Last November saw a Republican tidal wave sweep 63 new members of the GOP into the House of Representatives and make John Boehner the Speaker of the House. That election last fall was ultimately the result of many complex factors: disappointment with the president, distress over various economic upheavals and a conservative backlash against several societal changes.
Yet the dominant explanation of the election became that the Democrats lost the House because they didn’t focus on the issue the vast majority of Americans cared most about: jobs. Yet now that Republicans are in power, they have been focusing on everything but.
The first order of business for the do-nothing 112th Congress was not to address unemployment, but rather to try to repeal the president’s healthcare bill. Even though the president’s veto pen and a Democratic majority in the Senate would make such an effort impossible, that didn’t stop the Republicans from catering first and foremost to their base.
Subsequently, the GOP took up efforts to attack abortion rights and passed bills to de-fund Planned Parenthood and National Public Radio. These initiatives weren’t just symbolic measures, as one of the major obstacles to a budget deal has been the refusal of House Republicans to abandon ridiculous initiatives like these.
Altogether, though, this shouldn’t be at all surprising. The Republican message in the 2010 midterms didn’t have anything to do with jobs or economic issues. The drive behind the Tea Party was “to take our country back” from the “socialist, Muslim, Kenyan, etc.” Barack Obama.
The American public, however, seems to be catching on. Congress’ approval rating has remained historically low and CNN puts the disapproval rating for Republicans in Congress at 64 percent. Meanwhile, amid all the chaos of the last few weeks, the AP has the president’s approval rating at a healthy 53 percent.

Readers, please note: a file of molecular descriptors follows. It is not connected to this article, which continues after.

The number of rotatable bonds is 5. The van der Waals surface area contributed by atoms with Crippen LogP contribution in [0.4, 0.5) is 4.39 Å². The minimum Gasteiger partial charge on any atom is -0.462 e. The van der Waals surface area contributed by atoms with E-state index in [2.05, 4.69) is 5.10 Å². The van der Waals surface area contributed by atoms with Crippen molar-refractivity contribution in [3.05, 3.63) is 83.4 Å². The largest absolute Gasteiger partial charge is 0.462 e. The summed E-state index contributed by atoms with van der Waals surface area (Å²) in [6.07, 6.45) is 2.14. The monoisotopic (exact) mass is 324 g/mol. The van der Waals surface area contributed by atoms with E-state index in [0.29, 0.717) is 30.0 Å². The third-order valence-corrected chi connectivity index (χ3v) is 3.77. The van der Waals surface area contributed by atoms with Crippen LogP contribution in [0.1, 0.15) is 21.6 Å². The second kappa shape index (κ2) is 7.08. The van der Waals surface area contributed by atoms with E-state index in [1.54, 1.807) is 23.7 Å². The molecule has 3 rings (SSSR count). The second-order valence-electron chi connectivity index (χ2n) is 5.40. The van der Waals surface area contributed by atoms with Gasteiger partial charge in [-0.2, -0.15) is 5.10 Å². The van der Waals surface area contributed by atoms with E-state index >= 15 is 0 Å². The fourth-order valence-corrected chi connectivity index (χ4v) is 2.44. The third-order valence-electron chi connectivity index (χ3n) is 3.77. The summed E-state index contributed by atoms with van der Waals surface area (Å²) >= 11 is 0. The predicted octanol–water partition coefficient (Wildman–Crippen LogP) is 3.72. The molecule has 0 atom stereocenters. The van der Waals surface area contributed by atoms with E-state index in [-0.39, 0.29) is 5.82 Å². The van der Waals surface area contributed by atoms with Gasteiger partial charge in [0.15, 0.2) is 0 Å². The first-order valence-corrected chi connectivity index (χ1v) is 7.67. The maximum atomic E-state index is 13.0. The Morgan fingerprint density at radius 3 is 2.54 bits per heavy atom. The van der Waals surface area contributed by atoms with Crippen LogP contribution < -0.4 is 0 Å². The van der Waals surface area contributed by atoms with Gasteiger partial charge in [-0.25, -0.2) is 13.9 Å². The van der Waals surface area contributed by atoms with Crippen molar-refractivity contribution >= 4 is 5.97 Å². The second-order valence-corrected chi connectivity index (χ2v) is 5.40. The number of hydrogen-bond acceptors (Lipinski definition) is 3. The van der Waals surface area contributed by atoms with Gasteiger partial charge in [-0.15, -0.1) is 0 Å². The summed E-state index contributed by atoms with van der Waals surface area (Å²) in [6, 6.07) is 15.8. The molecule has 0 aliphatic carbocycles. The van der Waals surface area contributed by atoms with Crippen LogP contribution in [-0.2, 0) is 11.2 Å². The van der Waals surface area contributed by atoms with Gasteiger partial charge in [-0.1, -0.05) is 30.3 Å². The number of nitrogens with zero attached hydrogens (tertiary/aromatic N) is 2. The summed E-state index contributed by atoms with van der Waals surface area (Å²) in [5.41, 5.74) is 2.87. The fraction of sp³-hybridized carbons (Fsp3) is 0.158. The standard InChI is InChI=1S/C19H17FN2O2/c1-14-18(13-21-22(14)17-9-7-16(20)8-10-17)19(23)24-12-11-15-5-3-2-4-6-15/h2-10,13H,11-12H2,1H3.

And yet while we’ve been having these debates on abortion and NPR, the nation’s unemployment rate has been steadily declining. After reaching a high of 10.1 percent in October 2009, March’s rate is down to 8.8 percent, representing a full point drop since just November.
In fact, March marks the 13th straight month of job creation under the Obama Administration, and at no time during Obama’s presidency did the country lose more jobs in a month than in Bush’s last month in office: 598,000 in January 2009. The uptick in Obama’s re-election chances is likely the direct result of the improving job market.
It is likely in the coming months, and is starting even now, that the Republicans will try to take credit for this drop in the unemployment rate. Remember, though, that the Republicans have only been in control of the House for three months and haven’t passed any kind of economic legislation.
This situation could eventually mirror what happened in the Clinton Administration when the 1993 budget bill, which led to the boom economy in the mid-to-late nineties, was passed without a single Republican vote. Yet the American public credited the accomplishments to both Clinton and the Republican Congress, which took power after the bill went into effect.
The test for President Obama in 2012 is whether he can remind the American people which party has truly kept their eye on the nation’s economic concerns. If Obama can do that, he should have no problem winning another term.
Nick Field is a junior in the School of Public Affairs and a liberal columnist.